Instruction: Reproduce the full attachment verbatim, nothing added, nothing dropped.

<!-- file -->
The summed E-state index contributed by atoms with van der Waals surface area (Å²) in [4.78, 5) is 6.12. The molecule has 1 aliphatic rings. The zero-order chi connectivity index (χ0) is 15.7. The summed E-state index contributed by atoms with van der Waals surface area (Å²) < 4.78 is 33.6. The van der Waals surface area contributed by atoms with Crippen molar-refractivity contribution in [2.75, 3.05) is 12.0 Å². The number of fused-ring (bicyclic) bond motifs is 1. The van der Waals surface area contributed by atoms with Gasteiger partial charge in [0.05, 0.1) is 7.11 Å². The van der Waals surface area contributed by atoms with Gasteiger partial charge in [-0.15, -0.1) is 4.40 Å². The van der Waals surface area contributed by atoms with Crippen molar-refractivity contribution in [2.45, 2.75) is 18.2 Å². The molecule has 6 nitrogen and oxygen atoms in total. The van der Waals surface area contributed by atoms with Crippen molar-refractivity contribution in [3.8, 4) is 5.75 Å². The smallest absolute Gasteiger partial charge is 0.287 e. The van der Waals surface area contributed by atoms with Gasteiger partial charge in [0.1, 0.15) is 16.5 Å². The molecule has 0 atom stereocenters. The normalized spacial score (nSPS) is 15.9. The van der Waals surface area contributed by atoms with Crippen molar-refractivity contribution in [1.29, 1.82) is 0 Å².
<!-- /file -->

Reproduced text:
The summed E-state index contributed by atoms with van der Waals surface area (Å²) in [4.78, 5) is 6.12. The molecule has 1 aliphatic rings. The zero-order chi connectivity index (χ0) is 15.7. The summed E-state index contributed by atoms with van der Waals surface area (Å²) < 4.78 is 33.6. The van der Waals surface area contributed by atoms with Crippen molar-refractivity contribution in [2.75, 3.05) is 12.0 Å². The number of fused-ring (bicyclic) bond motifs is 1. The van der Waals surface area contributed by atoms with Gasteiger partial charge in [0.05, 0.1) is 7.11 Å². The van der Waals surface area contributed by atoms with Gasteiger partial charge in [-0.15, -0.1) is 4.40 Å². The van der Waals surface area contributed by atoms with Crippen molar-refractivity contribution in [2.45, 2.75) is 18.2 Å². The molecule has 6 nitrogen and oxygen atoms in total. The van der Waals surface area contributed by atoms with Crippen molar-refractivity contribution in [3.8, 4) is 5.75 Å². The smallest absolute Gasteiger partial charge is 0.287 e. The van der Waals surface area contributed by atoms with Gasteiger partial charge in [0.1, 0.15) is 16.5 Å². The molecule has 0 atom stereocenters. The normalized spacial score (nSPS) is 15.9. The van der Waals surface area contributed by atoms with Crippen molar-refractivity contribution in [1.29, 1.82) is 0 Å².